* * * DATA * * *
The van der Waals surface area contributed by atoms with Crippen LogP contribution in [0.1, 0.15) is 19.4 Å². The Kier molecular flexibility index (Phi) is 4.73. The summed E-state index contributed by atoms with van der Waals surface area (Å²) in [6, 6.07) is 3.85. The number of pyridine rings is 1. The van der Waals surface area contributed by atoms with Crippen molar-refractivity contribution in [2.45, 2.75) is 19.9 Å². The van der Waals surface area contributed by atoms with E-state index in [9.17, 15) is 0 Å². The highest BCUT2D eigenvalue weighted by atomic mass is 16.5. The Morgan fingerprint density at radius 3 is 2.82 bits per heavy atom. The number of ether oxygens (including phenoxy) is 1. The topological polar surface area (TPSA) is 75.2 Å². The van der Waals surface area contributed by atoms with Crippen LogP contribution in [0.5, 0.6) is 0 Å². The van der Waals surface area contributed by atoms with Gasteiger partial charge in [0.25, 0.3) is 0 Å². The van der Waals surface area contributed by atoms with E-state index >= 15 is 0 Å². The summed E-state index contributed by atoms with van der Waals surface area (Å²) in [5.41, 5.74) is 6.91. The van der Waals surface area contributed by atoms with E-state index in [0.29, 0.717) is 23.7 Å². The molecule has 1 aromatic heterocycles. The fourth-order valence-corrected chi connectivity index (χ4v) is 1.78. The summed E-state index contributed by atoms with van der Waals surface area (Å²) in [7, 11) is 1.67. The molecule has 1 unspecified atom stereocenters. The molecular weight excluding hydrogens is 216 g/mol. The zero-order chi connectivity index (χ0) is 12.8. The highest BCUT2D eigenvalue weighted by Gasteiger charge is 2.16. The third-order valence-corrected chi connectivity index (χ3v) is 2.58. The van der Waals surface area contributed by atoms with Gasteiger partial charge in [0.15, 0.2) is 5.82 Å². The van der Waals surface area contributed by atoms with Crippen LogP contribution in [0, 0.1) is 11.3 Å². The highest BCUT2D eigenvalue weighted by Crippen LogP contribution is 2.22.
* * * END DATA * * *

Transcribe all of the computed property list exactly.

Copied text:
The van der Waals surface area contributed by atoms with Crippen LogP contribution in [0.1, 0.15) is 19.4 Å². The Kier molecular flexibility index (Phi) is 4.73. The summed E-state index contributed by atoms with van der Waals surface area (Å²) in [6, 6.07) is 3.85. The number of pyridine rings is 1. The van der Waals surface area contributed by atoms with Crippen molar-refractivity contribution in [2.45, 2.75) is 19.9 Å². The van der Waals surface area contributed by atoms with E-state index in [9.17, 15) is 0 Å². The highest BCUT2D eigenvalue weighted by atomic mass is 16.5. The Morgan fingerprint density at radius 3 is 2.82 bits per heavy atom. The number of ether oxygens (including phenoxy) is 1. The topological polar surface area (TPSA) is 75.2 Å². The van der Waals surface area contributed by atoms with Crippen LogP contribution in [0.5, 0.6) is 0 Å². The van der Waals surface area contributed by atoms with Gasteiger partial charge in [0.25, 0.3) is 0 Å². The van der Waals surface area contributed by atoms with E-state index >= 15 is 0 Å². The summed E-state index contributed by atoms with van der Waals surface area (Å²) in [5.41, 5.74) is 6.91. The van der Waals surface area contributed by atoms with E-state index in [0.29, 0.717) is 23.7 Å². The molecule has 1 aromatic heterocycles. The fourth-order valence-corrected chi connectivity index (χ4v) is 1.78. The summed E-state index contributed by atoms with van der Waals surface area (Å²) in [7, 11) is 1.67. The molecule has 1 unspecified atom stereocenters. The molecular weight excluding hydrogens is 216 g/mol. The zero-order chi connectivity index (χ0) is 12.8. The highest BCUT2D eigenvalue weighted by Gasteiger charge is 2.16. The third-order valence-corrected chi connectivity index (χ3v) is 2.58. The van der Waals surface area contributed by atoms with Gasteiger partial charge in [0.15, 0.2) is 5.82 Å². The van der Waals surface area contributed by atoms with Crippen LogP contribution in [0, 0.1) is 11.3 Å². The highest BCUT2D eigenvalue weighted by Crippen LogP contribution is 2.22.